Developing a preemergence program



Step 1. Choosing a preemergence herbicide. While many athletic field managers hold strong opinions as to which preemergence herbicides work better than others, research data collected at the University of Tennessee has found all of these products to perform similarly when applied properly. Therefore, be sure to select a product that is available in a formulation that is compatible with your application equipment. In many cases granular products may be better suited than sprayable formulations for some turf managers.


Step 2. Apply in a timely manner. After choosing a preemergence herbicide make sure it is applied in a timely manner. Keep in mind that all preemergence herbicides need rainfall or irrigation to be activated. The optimal time to apply preemergence herbicides for crabgrass control varies greatly from region to region. Contact your local Extension office for more information regarding crabgrass seed germination timing in your area. For extended residual activity make a second application 6-8 weeks after the initial application.


Establishment of grassy weeds, like crabgrass, can often be prevented with a timely preemergence herbicide application in the spring of the year. Research has found that these herbicides perform similarly when applied correctly at the proper timing. Using a split application strategy can extend the length of residual control provided by a single preemergence herbicide. With the forthcoming loss of an effective, economical postemergence herbicide like MSMA, preemergence control of crabgrass will become increasingly important.


Always refer to the product label for specific information on proper product use, tank-mix compatibility, and turfgrass tolerance. For more information on turfgrass weed control, visit the University of Tennessee’s turfgrass weed science website, http://tennesseeturfgrassweeds.org.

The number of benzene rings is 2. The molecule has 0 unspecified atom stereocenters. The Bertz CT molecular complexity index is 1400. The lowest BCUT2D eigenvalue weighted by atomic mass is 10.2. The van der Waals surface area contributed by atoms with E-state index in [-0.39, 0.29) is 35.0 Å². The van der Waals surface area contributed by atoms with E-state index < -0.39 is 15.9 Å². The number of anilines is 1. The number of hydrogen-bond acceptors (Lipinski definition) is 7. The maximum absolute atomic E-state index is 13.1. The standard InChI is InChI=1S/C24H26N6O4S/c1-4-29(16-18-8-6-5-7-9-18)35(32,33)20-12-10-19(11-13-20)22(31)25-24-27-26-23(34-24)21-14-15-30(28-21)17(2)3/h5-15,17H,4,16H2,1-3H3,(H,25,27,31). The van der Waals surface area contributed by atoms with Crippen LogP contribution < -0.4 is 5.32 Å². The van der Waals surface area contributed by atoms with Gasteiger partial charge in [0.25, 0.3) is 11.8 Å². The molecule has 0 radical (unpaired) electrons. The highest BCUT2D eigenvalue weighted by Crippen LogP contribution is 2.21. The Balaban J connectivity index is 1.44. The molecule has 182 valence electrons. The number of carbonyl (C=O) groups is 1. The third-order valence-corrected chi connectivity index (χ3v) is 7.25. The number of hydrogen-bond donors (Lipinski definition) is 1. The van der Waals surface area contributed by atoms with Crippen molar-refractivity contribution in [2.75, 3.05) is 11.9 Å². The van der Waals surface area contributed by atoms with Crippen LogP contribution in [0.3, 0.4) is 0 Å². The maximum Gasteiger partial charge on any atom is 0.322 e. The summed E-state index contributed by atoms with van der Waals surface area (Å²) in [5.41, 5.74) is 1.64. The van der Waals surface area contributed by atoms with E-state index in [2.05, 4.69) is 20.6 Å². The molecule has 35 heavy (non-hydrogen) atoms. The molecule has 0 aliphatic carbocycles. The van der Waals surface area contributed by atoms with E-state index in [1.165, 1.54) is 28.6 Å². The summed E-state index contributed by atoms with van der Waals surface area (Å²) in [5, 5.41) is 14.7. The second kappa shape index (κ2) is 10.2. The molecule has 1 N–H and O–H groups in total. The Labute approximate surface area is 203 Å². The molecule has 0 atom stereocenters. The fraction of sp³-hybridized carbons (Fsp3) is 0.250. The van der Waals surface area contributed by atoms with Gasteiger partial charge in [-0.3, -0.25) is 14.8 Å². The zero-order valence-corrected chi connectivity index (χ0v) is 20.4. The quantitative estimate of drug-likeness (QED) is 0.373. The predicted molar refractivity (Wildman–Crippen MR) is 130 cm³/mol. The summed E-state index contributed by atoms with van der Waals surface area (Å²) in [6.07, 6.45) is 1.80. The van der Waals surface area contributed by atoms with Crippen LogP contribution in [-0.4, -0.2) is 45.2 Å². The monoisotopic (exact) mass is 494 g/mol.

Greg Breeden is weed science extension assistant and Dr. James T. Brosnan is assistant professor-turfgrass weed science at the University of Tennessee.


Preemergence crabgrass herbicides


There are several preemergence herbicides marketed for crabgrass control on athletic fields. The following information is provided as a guide for herbicide selection. Always refer to the product label for specific information on proper product use, tank-mix compatibility, and turfgrass tolerance.


Trade Name: Dimension


Chemical Name: dithiopyr


Family: Pyridine


Use Areas: Golf course (except putting greens), athletic fields, sod farms, residential and non-residential areas.


Turf Safety: All major established turfgrass species.


Rate: Dimension EC – 2 qt/a (0.5 lb ai/a)


Application Type: Sprayable and Granular


 


Trade Name: Echelon


Chemical Name: prodiamine + sulfentrazone


Family: Dinitroaniline + protox-inhibitor


Use Areas: Golf course (except putting greens), athletic fields, sod farms, residential and non-residential areas.


Turf Safety: All major established turfgrass species


Rate: Echelon 4SC – 18-36 oz/a (0.57-1.125 lb ai/a)


Application Type: Sprayable


 


Trade Name: Ronstar


Chemical Name: oxadiazon


Family: Oxadiazole


Use Areas: Golf course (Except tees and putting greens), athletic fields, sod farms, and non-residential areas [Not labeled for residential lawn use].


Turf Safety: All major established turfgrass species.


Rate: Ronstar G – 100 to 200 lb/a (2 to 4 lb ai/a)


Application Type: Granular or Sprayable to Dormant Turf Only


 


Trade Name: Pendulum Aquacap


Chemical Name: pendimethalin


Family: Dinitroaniline


Use Areas: Golf course (except tees and greens), athletic fields, sod farms, residential and non-residential areas.


Turf Safety: All major established turfgrass species.


Rate: Pendulum Aquacap – 1.5-3 qt/a (1.5 to 3 lb ai/a)


Application Type: Sprayable and Granular


 


Trade Name: Barricade 4FL and 65 WG


Chemical Name: prodiamine


Family: Dinitroaniline


Use Areas: Golf course, athletic fields, sod farms, residential and non-residential areas.


Turf Safety: All major established turfgrass species.


Rate: Barricade 4 FL- 10 to 48 oz/a (0.5 to 1 lb ai/a)


Application Type: Sprayable and Granular